THE Liberal Democrats were wiped out in the Lancaster district with all five city councillors, including council leader Stuart Langhorn, losing their seats.
Labour were the big winners gaining 11 new seats to take their tally to 24 while the Conservatives made a net gain of five seats to finish with 16 councillors.
It was the fourth successive election that the leader of Lancaster City Council had lost their seat.
And Mr Langhorn blamed his party’s national coalition with the Tories for its downfall locally.
Labour gains included both Green seats in the University Ward where two Lancaster University students were elected, 18-year-old Paul Aitchison and 19-year-old Jonathan Dixon.
Coun Aitchison, who is now believed to be the youngest councillor in Lancashire, said: “It is good to have people represented across all of the age groups.
“It’s daunting but I will take to the task in hand to the best of my abilities.”
He will serve in the Labour ranks alongside 79-year-old Abbott Bryning who was first elected in 1967.
Mother and son Margaret and Ian Pattison were elected for Labour in the Heysham North and Harbour wards but Ian’s sister Charlotte was unable to win the party a seat in Heysham South.
There was disappointment for the Greens who lost four seats to finish with eight while the Morecambe Bay Independents (MBI) also ended the night with eight councillors after suffering a net loss of three seats.
Among the MBI casualties was the Mayor of Lancaster, Tony Wade, who lost his Westgate seat.
Evelyn Archer, who was expelled from the MBIs last year following a row, failed to cling to her Poulton seat as an independent, losing out to Labour.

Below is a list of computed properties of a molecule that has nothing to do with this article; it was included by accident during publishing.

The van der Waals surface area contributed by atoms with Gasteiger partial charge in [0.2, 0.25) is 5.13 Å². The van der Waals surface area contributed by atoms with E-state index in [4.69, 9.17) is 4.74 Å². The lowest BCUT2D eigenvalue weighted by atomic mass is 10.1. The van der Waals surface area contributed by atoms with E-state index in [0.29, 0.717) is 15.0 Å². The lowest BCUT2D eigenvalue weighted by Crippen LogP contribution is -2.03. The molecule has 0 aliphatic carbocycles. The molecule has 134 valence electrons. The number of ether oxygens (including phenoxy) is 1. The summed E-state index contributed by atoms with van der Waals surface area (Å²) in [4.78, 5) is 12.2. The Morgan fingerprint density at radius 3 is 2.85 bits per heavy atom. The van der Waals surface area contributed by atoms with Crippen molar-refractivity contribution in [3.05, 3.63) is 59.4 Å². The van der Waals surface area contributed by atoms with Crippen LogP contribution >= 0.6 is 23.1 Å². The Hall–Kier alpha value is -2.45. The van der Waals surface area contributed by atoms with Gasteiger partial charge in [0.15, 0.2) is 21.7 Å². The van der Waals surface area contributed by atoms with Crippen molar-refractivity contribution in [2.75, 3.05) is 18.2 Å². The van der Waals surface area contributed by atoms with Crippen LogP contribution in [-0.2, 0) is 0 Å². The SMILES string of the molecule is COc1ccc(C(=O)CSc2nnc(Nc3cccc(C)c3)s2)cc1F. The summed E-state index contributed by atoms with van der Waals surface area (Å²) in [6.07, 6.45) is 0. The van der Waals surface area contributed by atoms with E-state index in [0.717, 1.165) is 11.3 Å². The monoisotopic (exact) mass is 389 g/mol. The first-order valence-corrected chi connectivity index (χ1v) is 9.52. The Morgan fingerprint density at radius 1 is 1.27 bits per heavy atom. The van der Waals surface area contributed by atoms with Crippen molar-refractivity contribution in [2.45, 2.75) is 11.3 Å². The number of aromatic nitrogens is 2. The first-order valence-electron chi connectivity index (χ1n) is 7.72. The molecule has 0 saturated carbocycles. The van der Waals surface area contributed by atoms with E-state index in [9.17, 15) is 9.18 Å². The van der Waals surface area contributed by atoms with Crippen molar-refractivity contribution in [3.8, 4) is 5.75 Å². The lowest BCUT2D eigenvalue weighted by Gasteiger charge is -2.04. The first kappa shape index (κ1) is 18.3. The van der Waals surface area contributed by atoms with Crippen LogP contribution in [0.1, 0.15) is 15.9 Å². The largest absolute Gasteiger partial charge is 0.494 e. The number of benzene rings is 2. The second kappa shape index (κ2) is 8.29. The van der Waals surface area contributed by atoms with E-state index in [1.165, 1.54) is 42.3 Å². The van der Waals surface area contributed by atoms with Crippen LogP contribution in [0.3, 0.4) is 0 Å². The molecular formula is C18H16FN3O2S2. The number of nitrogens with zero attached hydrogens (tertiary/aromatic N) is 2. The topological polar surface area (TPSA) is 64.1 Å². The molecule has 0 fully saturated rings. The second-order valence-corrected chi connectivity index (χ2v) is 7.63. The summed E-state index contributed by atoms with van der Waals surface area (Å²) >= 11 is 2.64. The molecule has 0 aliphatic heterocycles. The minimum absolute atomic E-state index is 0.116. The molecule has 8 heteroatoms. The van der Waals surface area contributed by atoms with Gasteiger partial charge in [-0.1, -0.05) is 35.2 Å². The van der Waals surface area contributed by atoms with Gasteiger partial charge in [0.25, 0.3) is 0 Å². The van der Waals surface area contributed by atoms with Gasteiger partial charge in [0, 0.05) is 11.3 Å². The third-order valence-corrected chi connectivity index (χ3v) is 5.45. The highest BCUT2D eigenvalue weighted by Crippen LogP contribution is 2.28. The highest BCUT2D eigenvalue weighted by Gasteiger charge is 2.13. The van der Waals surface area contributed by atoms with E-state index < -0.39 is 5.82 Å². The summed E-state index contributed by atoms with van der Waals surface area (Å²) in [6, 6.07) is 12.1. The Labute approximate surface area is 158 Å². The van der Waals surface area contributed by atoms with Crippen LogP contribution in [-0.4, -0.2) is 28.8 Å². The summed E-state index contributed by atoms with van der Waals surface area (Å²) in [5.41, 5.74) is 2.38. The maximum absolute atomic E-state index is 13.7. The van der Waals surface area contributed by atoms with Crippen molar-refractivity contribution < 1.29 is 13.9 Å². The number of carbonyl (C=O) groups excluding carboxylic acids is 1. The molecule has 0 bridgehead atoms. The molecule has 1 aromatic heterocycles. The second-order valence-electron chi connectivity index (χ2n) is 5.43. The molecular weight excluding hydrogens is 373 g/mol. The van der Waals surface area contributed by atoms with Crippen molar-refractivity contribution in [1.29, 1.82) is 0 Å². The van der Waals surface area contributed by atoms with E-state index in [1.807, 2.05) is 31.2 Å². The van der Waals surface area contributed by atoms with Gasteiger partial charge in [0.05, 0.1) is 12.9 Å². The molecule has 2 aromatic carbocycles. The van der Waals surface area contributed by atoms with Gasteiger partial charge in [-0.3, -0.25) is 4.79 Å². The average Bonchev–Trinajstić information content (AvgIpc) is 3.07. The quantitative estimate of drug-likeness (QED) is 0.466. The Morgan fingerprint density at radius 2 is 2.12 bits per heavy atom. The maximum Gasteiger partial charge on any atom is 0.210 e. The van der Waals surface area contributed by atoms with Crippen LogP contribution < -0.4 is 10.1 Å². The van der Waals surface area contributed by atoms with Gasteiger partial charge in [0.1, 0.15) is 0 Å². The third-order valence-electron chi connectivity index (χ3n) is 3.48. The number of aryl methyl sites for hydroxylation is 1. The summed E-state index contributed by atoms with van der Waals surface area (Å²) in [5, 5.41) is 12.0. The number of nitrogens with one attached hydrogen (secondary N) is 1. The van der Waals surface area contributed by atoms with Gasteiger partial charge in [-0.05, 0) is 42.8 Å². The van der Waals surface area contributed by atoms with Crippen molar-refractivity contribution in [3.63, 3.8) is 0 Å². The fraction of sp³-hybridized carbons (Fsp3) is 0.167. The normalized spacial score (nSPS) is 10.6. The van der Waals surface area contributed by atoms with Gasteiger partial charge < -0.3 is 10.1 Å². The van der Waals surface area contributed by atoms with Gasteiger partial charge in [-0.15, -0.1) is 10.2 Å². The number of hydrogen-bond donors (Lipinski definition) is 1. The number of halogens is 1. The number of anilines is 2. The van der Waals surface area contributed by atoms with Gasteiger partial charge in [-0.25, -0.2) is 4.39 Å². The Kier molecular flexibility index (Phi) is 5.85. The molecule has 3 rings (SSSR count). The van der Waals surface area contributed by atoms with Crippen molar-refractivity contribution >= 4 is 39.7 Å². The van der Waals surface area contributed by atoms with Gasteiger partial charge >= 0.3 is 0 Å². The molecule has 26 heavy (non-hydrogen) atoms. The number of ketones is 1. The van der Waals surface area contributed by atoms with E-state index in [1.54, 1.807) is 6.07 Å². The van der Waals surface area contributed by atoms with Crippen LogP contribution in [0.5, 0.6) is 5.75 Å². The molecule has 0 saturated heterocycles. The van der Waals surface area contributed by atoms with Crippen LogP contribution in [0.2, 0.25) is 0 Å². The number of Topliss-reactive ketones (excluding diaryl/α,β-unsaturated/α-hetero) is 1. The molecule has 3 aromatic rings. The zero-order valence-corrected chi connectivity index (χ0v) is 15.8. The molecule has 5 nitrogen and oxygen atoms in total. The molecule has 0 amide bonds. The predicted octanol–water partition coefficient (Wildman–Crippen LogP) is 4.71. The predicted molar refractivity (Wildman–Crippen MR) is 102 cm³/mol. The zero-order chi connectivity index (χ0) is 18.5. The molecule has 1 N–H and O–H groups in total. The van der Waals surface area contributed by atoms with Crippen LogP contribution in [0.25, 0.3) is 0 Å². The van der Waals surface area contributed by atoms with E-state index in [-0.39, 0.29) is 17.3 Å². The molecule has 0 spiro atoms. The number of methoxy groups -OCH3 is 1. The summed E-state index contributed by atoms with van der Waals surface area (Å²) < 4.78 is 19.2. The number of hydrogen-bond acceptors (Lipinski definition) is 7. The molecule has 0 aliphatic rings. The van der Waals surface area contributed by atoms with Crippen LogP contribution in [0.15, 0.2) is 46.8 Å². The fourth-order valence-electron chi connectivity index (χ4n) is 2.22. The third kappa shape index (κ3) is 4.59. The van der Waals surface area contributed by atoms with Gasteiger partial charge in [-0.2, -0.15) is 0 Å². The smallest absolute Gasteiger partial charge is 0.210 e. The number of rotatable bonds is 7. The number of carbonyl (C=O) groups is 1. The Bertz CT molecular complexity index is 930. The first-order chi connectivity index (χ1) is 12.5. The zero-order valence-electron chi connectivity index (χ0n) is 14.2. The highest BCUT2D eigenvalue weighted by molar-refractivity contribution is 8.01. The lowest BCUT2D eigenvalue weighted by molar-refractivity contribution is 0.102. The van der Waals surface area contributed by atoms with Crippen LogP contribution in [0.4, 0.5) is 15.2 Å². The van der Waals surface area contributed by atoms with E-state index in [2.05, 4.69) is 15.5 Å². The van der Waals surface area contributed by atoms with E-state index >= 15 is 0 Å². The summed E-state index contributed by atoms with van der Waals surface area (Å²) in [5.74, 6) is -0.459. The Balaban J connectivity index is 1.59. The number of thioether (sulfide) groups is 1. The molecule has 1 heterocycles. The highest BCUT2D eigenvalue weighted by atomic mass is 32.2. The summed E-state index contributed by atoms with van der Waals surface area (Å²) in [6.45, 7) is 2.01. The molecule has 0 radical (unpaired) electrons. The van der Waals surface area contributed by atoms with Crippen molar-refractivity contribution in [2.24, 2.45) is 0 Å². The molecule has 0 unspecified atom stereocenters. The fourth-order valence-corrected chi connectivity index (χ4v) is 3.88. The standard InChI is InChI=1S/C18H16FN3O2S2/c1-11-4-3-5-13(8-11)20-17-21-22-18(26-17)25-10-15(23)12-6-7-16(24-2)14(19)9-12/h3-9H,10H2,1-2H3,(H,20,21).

The number of other independent councillors was halved from eight to four, but Paul Woodruff comfortably held his Halton seat, meaning he will succeed Mr Wade as mayor later this month.
Labour group leader Coun Eileen Blamire said: “Four years ago was a bad night but this has been tremendous. I am really delighted that the grass roots Labour Party has come out and voted.”
Mr Langhorn said: “We have to listen to people, we have a great country with a strong liberal tradition and a great party.
“It is not worth losing that party for the Conservatives to destroy our public services.”
The new council will hold a vote to decide who will become leader later this month. That person will then choose a cabinet. Labour does not have an overall majority but if it wins a leadership contest it will need to choose between forming a minority administration or teaming up with another party or parties,
Turnout for the election was 38.75 per cent.
Visit http://www.lancaster.gov.uk/council-and-democracy/elections-and-voting/elections to see the full results.
Pictures and more reaction in next week’s Lancaster Guardian.